The past is never past. Every headline has a history. Join us every week as we go back in time to understand the present. These are stories you can feel and sounds you can see from the moments that shaped our world.
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The Real Black Panthers (2021)
In 1968, FBI Director J. Edgar Hoover said the Black Panther Party "without question, represents the greatest threat to the internal security of the country." And with that declaration he used United States federal law enforcement to wage war on the group. But why did Hoover's FBI target the Black Panther Party more severely than any other Black power organization? Historian Donna Murch says the answer lies in the Panthers' political agenda: not their brash, gun-toting public image, but in their capacity to organize across racial and class lines. It was a strategy that challenged the very foundations of American society. And it was working.
When Things Fall Apart
Climate change, political unrest, random violence - Western society can often feel like what the filmmaker Warner Herzog calls, "a thin layer of ice on top of an ocean of chaos and darkness." In the United States, polls indicate that many people believe that law and order is the only thing protecting us from the savagery of our neighbors, that the fundamental nature of humanity is competition and struggle. This idea is often called "veneer theory." But is this idea rooted in historical reality? Is this actually what happens when societies face disasters? Are we always on the cusp of brutality?
It's 2074 and a suicide bomber has killed the President of the United States. Months later Marines open fire on protesters killing dozens. The Second American Civil War has just begun and once again the North and South are pitted against each other. This is all according to the dystopian world chronicled in Omar El Akkad's novel, American War. El Akkad's imagined, yet familiar, world is reflective of today's deep political and societal fissures, but it also pushes us to understand the universal language of war and ruin, to what happens after the violence begins and why it's so hard to end.
In this episode of Throughline, we immerse ourselves in El Akkad's 'what could be' to understand larger questions about history, humanity, and American exceptionalism.
Do Not Pass Go (2022)
There's more to Monopoly than you might think. It's one of the best-selling board games in history — despite huge economic instability, sales actually went up during the pandemic — and it's been an iconic part of American life at other pivotal moments: a cheap pastime during the Great Depression; a reminder of home for soldiers during WWII; and an American export during its rise as a global superpower. It endured even as it reflected some of the ongoing inequities in American society, from segregation and redlining, to capitalism run rampant. That's because Monopoly is also built on powerful American lore – the idea that anyone, with just a little bit of cash, can rise from rags to riches. Writer Mary Pilon, the author of The Monopolists: Obsession, Fury, and the Scandal Behind the World's Favorite Board Game, describes Monopoly as "the Great American Dream in a board game – or, nightmare."This week: how a critique of capitalism grew from a seed of an idea in a rebellious young woman's mind into a game legendary for its celebration of wealth at all costs. And behind that legend — there's a lie.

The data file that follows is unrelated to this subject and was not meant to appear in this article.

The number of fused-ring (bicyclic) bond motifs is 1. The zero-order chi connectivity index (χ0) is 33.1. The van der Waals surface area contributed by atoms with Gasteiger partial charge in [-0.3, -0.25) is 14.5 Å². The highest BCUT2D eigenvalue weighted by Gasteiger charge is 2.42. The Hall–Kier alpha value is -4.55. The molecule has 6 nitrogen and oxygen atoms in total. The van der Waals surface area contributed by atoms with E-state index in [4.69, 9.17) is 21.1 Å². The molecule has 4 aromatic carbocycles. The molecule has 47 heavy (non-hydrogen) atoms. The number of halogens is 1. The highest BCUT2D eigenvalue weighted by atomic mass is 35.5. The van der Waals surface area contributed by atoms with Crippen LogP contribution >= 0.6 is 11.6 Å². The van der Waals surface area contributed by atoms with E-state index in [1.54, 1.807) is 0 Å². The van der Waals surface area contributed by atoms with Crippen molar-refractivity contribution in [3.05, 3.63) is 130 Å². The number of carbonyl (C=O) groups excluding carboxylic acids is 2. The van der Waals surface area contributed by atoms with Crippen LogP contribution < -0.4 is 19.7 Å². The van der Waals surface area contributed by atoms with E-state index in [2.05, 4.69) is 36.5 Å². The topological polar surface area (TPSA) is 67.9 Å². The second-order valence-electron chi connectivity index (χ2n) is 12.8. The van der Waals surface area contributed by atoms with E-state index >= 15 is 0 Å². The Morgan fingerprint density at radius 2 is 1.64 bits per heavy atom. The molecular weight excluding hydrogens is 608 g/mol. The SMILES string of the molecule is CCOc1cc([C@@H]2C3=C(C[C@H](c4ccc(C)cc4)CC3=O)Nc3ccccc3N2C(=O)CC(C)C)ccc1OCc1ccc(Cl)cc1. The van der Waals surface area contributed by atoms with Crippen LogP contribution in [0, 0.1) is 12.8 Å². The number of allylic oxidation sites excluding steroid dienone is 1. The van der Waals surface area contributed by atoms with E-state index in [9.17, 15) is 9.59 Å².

Nancy Pelosi (2019)
Nancy Pelosi is the highest-ranking woman in American politics. She made her first run for public office at 47 years old and went on to become Speaker of the House twice. How has she had such an enduring career, and where does her power lie? As Pelosi steps down this week from her pivotal role, we look back on an episode that traces her rise.
The Monster of We (2021)
Are most modern problems caused by selfishness or a lack of it? Ayn Rand, a Russian American philosopher and writer, would say it's the latter — that selfishness is not a vice but a virtue — and that capitalism is the ideal system. Everyone from Donald Trump, to Alan Greenspan, to Brad Pitt have sung Ayn Rand's praises. The Library of Congress named her novel Atlas Shrugged the second most influential book in the U.S. after the Bible. Ayn Rand wasn't politically correct, she was belligerent and liked going against the grain. And although she lived by the doctrine of her own greatness, she was driven by the fear that she would never be good enough.
In this episode, historian Jennifer Burns will guide us through Rand's evolution and how she eventually reshaped American politics, becoming what Burns calls "a gateway drug to life on the right."
American health care system episode was great
This is one of the most amazing ones. It really shows how entrenched interests have derailed efforts to create a rational and affordable health care system at every opportunity, and how a temporary fix can become permanent.
Really like the Podcast. It is excellent. But the music is awful. Harsh and distracting.
Fails to Meet Its Potential
Often bites off more than it can chew. Early episodes were more targeted on discrete topics, allowing for a deeper and balanced understanding of the topics.
I’ve grown disenchanted with the show taking on grand and existential topics that are impossible to do justice to in short episodes.
Moreover, the show is reductionist often presenting topics as a binary - poor v elite - and always concluding with the romantic or Disney-esque perspective.